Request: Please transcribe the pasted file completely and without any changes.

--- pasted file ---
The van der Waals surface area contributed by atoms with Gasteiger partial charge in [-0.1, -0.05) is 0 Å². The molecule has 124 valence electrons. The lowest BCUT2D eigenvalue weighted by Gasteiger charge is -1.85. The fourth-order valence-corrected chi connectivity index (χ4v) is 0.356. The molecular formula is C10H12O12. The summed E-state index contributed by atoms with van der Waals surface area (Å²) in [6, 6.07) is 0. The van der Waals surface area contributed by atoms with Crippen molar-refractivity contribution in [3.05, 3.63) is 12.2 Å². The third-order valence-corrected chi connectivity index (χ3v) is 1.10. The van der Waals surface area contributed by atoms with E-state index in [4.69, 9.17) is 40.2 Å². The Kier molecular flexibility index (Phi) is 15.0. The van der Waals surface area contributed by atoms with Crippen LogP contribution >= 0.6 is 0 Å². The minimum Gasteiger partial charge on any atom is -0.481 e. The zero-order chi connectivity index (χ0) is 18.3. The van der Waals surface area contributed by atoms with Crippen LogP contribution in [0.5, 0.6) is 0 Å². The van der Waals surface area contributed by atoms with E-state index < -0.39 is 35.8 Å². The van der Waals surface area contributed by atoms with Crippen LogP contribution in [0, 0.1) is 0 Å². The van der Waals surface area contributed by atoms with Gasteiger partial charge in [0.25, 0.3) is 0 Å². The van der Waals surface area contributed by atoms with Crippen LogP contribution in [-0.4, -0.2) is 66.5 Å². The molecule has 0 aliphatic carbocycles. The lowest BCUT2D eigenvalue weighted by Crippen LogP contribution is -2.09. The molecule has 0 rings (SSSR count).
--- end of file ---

The van der Waals surface area contributed by atoms with Gasteiger partial charge in [-0.1, -0.05) is 0 Å². The molecule has 124 valence electrons. The lowest BCUT2D eigenvalue weighted by Gasteiger charge is -1.85. The fourth-order valence-corrected chi connectivity index (χ4v) is 0.356. The molecular formula is C10H12O12. The summed E-state index contributed by atoms with van der Waals surface area (Å²) in [6, 6.07) is 0. The van der Waals surface area contributed by atoms with Crippen molar-refractivity contribution in [3.05, 3.63) is 12.2 Å². The third-order valence-corrected chi connectivity index (χ3v) is 1.10. The van der Waals surface area contributed by atoms with E-state index in [4.69, 9.17) is 40.2 Å². The Kier molecular flexibility index (Phi) is 15.0. The van der Waals surface area contributed by atoms with Crippen LogP contribution >= 0.6 is 0 Å². The minimum Gasteiger partial charge on any atom is -0.481 e. The zero-order chi connectivity index (χ0) is 18.3. The van der Waals surface area contributed by atoms with Crippen LogP contribution in [0.5, 0.6) is 0 Å². The van der Waals surface area contributed by atoms with E-state index < -0.39 is 35.8 Å². The van der Waals surface area contributed by atoms with Crippen LogP contribution in [0, 0.1) is 0 Å². The van der Waals surface area contributed by atoms with Gasteiger partial charge in [0.25, 0.3) is 0 Å². The van der Waals surface area contributed by atoms with Crippen LogP contribution in [-0.4, -0.2) is 66.5 Å². The molecule has 0 aliphatic carbocycles. The lowest BCUT2D eigenvalue weighted by Crippen LogP contribution is -2.09. The molecule has 0 rings (SSSR count).